Wednesday, March 10, 2010

Behaviorism in Today's Classroom

According to Lever-Duffy and McDonald (2008), behaviorists believe learners gain knowledge and skills as a result of receiving rewards and punishments. Lever-Duffy and McDonald (2008) also suggest that behaviorists, such as Ivan Pavlov, John Watson and B.F. Skinner, believe rewards provide positive reinforcements for learning and it will result in students repeating the desired behaviors in hopes of gaining more positive reinforcements. With that in mind, behaviorist learning can correlate well with instructional strategies used in the classroom as long as the instructional strategies used provide plenty of positive reinforcements for students achieving the desired responses or behaviors. For instance, Pitler, Hubbell, Kuhn and Malenoski (2007) provide instructional strategies for reinforcing student efforts in order to promote higher student achievements and increase positive student attitudes about learning. More specifically, Pitler et al. (2007) suggest that teachers produce an electronic spreadsheet that shows students what effort looks like and how their effort can relate to their test scores in school. Hopefully, students will feel positive reinforcements for putting forth great effort and producing excellent grades. Subsequently, students should feel negative reinforcement for not putting for great effort and therefore making inadequate grades and low achievement in school.

When I think about my own students and the types of instructional strategies I use to provide positive reinforcement to promote student achievement, I immediately think about the table rewards students receive for paying attention in class and contributing in a positive, thoughtful way during our class discussions. When students answer challenging questions correctly or show great efforts with their thinking, even if they’re answers turn out to be incorrect, I reward the students with school coins or dollars for their tables. At the end of the week, the table of students to reach a certain amount or highest amount of money win a special treat from our treasure box. In this sense, I have demonstrated behaviorist learning because the students receive rewards for their attentiveness and great efforts shown in class. Although I do not give out rewards every time students exhibit desired behaviors or responses because I still want to promote their intrinsic motivation, I am sure that it is very self-satisfying and reassuring for students to receive acknowledgement for their hard work and efforts shown in class.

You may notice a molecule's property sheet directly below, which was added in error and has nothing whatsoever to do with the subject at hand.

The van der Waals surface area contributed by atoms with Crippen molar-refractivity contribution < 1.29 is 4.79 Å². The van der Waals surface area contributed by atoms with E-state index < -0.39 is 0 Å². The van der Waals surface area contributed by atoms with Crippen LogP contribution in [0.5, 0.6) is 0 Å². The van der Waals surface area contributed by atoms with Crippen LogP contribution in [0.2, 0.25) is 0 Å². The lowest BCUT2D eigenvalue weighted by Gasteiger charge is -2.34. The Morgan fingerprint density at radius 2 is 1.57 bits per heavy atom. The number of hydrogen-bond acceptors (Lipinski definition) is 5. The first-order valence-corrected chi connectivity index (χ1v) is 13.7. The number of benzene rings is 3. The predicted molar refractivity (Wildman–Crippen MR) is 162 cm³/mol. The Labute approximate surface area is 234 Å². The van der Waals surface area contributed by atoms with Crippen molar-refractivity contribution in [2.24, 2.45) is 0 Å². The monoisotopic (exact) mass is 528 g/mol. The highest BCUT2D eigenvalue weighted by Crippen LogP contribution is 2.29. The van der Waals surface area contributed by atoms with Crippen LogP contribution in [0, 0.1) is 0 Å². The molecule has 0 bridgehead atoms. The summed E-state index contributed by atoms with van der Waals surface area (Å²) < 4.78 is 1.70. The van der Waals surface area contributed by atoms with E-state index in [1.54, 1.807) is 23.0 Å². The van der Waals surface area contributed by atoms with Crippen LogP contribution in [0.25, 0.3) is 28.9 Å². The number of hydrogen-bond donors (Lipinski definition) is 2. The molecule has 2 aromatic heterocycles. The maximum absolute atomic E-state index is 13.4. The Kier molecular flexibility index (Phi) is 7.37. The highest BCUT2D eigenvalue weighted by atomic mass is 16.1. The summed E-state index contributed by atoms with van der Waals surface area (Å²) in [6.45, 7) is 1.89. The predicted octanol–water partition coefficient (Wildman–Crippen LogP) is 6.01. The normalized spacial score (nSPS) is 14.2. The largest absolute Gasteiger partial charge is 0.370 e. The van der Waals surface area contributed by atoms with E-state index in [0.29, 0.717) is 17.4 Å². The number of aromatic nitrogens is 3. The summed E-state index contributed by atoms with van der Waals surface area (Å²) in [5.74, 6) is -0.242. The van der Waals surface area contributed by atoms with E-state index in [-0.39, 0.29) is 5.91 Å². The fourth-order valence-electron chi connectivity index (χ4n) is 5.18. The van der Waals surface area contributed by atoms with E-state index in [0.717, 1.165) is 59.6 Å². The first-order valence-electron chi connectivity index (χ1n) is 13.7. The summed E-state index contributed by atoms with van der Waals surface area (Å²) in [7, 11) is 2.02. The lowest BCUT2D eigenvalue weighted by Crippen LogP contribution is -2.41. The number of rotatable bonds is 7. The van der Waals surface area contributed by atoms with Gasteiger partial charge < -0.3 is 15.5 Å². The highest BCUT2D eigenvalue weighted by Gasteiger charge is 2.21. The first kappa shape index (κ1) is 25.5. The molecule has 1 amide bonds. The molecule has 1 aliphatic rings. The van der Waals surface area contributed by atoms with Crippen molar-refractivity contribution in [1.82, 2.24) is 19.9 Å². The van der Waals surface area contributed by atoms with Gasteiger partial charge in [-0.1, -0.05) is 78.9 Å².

Lever-Duffy, J. & McDonald, J. (2008). Theoretical foundations (Laureate Education, Inc., custom ed.). Boston, MA: Pearson Education, Inc.

Pitler, H., Hubbell, E., Kuhn, M., & Malenoski, K. (2007). Using technology with classroom instruction that works. Alexandria, VA: ASCD.


  1. Jewel,

    I enjoyed reading your idea about “table rewards”. I really like the fact that you give students money, even if the answer isn’t correct! That’s a great incentive for them to answer questions and not have to worry about being correct. I’m always looking for ways to reward students for effort. I work with below average students and they often don’t answer questions, fearing they are wrong.

  2. Jewel,
    I like the concept of the "table rewards." This would have been beneficial for me as a student because I was afraid of answering incorrectly and looking silly in front of the class. I will pass this concept on to other teachers in my school building.

  3. I started using table rewards as a way to build team work as well. Also, as second grade students, they have to learn how to count coins, trade coins and make change from up to $5. So, I've used this as a way to reinforce some of the curriculum that they are responsible for learning as well. The students have enjoyed these "tabel rewards" and I would definitely recommend it to other teachers.

  4. Megan,I've found that using table rewards as a token of appreciation for students trying to answer difficult questions has worked very well. I've also found that when students get table rewards or a complimentary comment for giving their best effort, then they are more likely to answer the next tough question with much more confidence and accuracy. A little encouragement goes a long way.